The typical arguments about the interests of the military industrial conflict in a protracted war in Eastern Europe were too simplistic. But as most serious political analysts contend, one should nevertheless follow the money, as well as the geopolitical implications linked to long-term hegemonic ambitions.

This time the US didn’t go to great lengths to hide its other agenda – that being to halt the Nord Stream 2 pipeline from commencing operations. The US believes that the pipeline poses a potential threat to its national interests as it would see inexpensive gas being transported from Russia to Germany, and other parts of Europe, making Germany increasingly dependent on Russia for their energy needs, and leaving the US out in the cold.

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Deepening trade relations with Russia would likely lead to warmer political relations over time, and eventually the rationale for NATO and the expansion of its military bases would seem like wasted expenditure. This would of course not be in the interests of the military industrial complex.

In order to continue its encirclement of both Russia and China, the US needs to keep up the pretext of a threat posed by Russia to the West, and ensure political commitments across Europe to maintain robust NATO forces and capabilities.

If Russia comes to be seen as a reliable economic partner with whom Europe can do business, the image of an evil empire also crumbles. This could ultimately lead to transactions for oil and gas being paid for in deutschmarks as opposed to dollars at some point in the future, and this would have serious implications for the value of the US dollar.

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At the core of the matter is that the US cannot afford for Nord Stream 2 to become operational. That explains why Under-Secretary of State for Political Affairs, Victoria Nuland, said in a State Department media briefing on January 2, “If Russia invades Ukraine one way or another, Nord Stream 2 will not move forward.” In a recent media briefing Biden reiterated this stance saying, “If Russia invades… There will no longer (be) a Nord Stream 2… We will bring an end to it.”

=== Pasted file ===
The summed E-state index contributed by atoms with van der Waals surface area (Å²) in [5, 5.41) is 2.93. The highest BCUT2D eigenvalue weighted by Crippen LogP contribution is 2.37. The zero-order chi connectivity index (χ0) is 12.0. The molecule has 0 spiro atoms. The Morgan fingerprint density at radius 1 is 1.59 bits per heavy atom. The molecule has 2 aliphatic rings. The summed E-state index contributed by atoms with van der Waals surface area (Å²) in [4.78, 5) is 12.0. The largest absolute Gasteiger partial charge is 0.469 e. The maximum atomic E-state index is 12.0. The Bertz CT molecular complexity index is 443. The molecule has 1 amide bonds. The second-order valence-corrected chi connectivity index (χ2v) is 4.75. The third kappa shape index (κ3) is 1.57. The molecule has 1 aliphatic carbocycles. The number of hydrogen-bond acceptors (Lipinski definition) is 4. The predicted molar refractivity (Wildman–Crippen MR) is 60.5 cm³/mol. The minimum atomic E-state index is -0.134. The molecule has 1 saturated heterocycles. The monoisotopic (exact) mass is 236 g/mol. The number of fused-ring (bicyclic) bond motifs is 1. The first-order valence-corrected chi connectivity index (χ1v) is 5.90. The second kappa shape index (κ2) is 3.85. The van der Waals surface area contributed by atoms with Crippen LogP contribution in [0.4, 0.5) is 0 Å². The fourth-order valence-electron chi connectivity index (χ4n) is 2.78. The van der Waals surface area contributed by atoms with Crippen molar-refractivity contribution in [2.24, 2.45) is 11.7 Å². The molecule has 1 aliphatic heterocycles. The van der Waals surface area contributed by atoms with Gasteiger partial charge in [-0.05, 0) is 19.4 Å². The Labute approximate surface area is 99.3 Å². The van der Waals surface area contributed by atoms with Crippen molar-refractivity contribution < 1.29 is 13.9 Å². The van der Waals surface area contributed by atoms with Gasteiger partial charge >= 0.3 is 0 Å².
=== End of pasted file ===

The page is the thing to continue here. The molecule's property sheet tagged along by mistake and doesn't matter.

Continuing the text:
But at the end of the day surely it is the German regulators who will decide whether Nord Stream 2 comes online, not US policy-makers?

The irony in the whole saga is that since the breakup of the Soviet Union, Russia has not made it a habit to engage in military adventurism to overthrow foreign governments or to occupy foreign lands. It does not have a web of military bases in the US sphere of influence or in other regions around the world. By contrast, the US maintains over 800 military bases globally, and has orchestrated regime change in countless countries in recent decades.

Russia’s main concern is NATO’s encroachment right up to its borders, and the prospect that it could one day be faced with NATO military bases in Ukraine, with missiles pointed in its direction. At the end of the day this is where Russia draws a line in the sand, and can we say we blame them?

* Shannon Ebrahim is the Group Foreign Editor at Independent Media.

** The views expressed here are not necessarily those of IOL and Independent Media.

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Vladimir Putin